Chelsea beat Newcastle to go clear at summit but questions remain

Chelsea may have eased to victory over Newcastle, but they were second-best at times.

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For a long time, Chelsea was far from its best, toiling against the Newcastle United side that had provoked the blip that has seen its lead at the top of the table whittled away over the past month. It was fortunate to go in ahead at halftime, but then controlled the second half, winning comfortably 2-0 — a ninth home victory out of nine this season — to pull two points ahead of Manchester City, who drew at Everton, at the top of the table.

This, though, was a weary performance that raised questions about Chelsea’s capacity to see out the season.

Newcastle began brightly. A Remy Cabella effort deflected wide off John Terry after 20 minutes and then a Yoan Gouffran free-kick was beaten away by Petr Cech, who can only have seen it late as it flashed past the wall. Cabella was a persistent threat and, 14 minutes before half-time, he skipped by Terry before hitting a low left-foot shot that Cech did well to push away.

When a Chelsea break did come, led inevitably by Eden Hazard, it was rather squandered by Diego Costa, who tried to return the ball to the Belgian rather than shooting, a needless over-complication that allowed Jack Colback to make the interception.

Jose Mourinho cut a frustrated figure on the edge of his technical area, at one point angrily swiping at the air after Cesc Fabregas, who had been fortunate to avoid a yellow card after treading on the heel of Ayoze Perez, hit a long ball far too far ahead of Oscar.

Just as Tottenham had unsettled Chelsea by running at its defense, so to did Newcastle. Moussa Sissoko charged by Cesar Azpilicueta, who collapsed with what appeared to be a muscular injury, hurtled into the box and, aiming inside the near post, struck the woodwork. 


The question then is why Chelsea has suddenly become vulnerable to sides running at it, and the answer may lie in Nemanja Matic. Earlier in the season, he had the pace and energy to cover, but he looks weary and perhaps isn’t offering the same he once did. Mourinho has barely rotated this season — 10 of his squad have played 16 or more Premier League games this season. The suspicion is that Mouirnho went all out to win the league by Christmas, thinking he could then rotate and focus on the Champions League with a comfortable cushion.

Gary Cahill, having previously started every league game this season, was left on the bench after his chastening against Harry Kane in Chelsea’s defeat at Tottenham on New Year’s Day, while Thibaut Courtois was also omitted having broken his thumb in the first half of that game, but that was as far as Mourinho’s changes went until Azpilicueta was forced off. It would be dangerous to speculate too much, but muscular injuries can be the result of fatigue.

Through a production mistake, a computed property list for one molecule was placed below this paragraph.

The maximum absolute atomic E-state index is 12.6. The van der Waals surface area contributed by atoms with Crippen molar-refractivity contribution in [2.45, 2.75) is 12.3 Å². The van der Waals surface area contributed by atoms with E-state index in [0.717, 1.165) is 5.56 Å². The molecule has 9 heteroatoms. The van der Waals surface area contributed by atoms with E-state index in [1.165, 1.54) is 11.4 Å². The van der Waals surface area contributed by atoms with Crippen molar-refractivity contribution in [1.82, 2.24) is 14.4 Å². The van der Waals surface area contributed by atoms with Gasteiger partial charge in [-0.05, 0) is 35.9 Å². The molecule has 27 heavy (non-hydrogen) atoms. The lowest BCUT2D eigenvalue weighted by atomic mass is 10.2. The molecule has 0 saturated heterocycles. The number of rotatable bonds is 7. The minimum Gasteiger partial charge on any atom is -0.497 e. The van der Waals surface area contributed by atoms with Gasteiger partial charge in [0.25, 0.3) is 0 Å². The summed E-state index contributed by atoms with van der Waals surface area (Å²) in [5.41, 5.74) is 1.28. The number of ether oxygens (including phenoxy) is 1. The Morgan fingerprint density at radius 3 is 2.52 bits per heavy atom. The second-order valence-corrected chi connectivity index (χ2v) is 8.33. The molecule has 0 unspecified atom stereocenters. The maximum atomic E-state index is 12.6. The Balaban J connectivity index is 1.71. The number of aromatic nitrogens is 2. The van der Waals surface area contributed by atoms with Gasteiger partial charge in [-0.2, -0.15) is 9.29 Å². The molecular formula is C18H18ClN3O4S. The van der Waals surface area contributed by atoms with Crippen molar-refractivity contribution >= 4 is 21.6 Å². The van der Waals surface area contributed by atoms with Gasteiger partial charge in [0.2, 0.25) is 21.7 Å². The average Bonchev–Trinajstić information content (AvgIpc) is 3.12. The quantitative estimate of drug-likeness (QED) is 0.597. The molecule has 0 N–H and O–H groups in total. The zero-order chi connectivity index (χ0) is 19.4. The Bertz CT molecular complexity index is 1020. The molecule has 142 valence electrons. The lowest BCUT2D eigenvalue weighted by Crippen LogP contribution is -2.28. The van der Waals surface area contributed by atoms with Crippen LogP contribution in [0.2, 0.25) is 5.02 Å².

But however much it had ridden its luck, there is no denying the smartness or sharpness of this Chelsea side. Three minutes before half-time, Willian had the wherewithal to take a quick corner, Branislav Ivanovic rolled the ball across goal and Oscar, anonymous until then, fired in at the back post with Chelsea’s first shot on target of the game. Newcastle, who by that point had had five, had been much the better side, but it was Chelsea who had the half-time lead.

The home side was rather more effective after the break and might have had a penalty as Diego Costa’s cross hit into Coloccini hand. The Spain striker then doubled Chelsea’s lead just before the hour, seizing on Oscar’s volleyed backheel from an Hazard pass, creating space with an astute touch and drilling a low finish past Tim Krul. Only a last-ditch clearance from Coloccini prevented him adding a superb third with 12 minutes remaining.

For Newcastle, it was a third game in a row without a win under its caretaker manager John Carver, whose overall record across four stints at clubs in England now reads played 12, won three, lost eight. He seems affable enough, and there is no doubt he is a football man, but the chances of him getting the job full-time look remote.

For Mourinho it was a welcome win, a steadying of the ship after two away games that brought a single point, all the more satisfying for having come as City could only draw. The first-half performance, though, will raise concerns.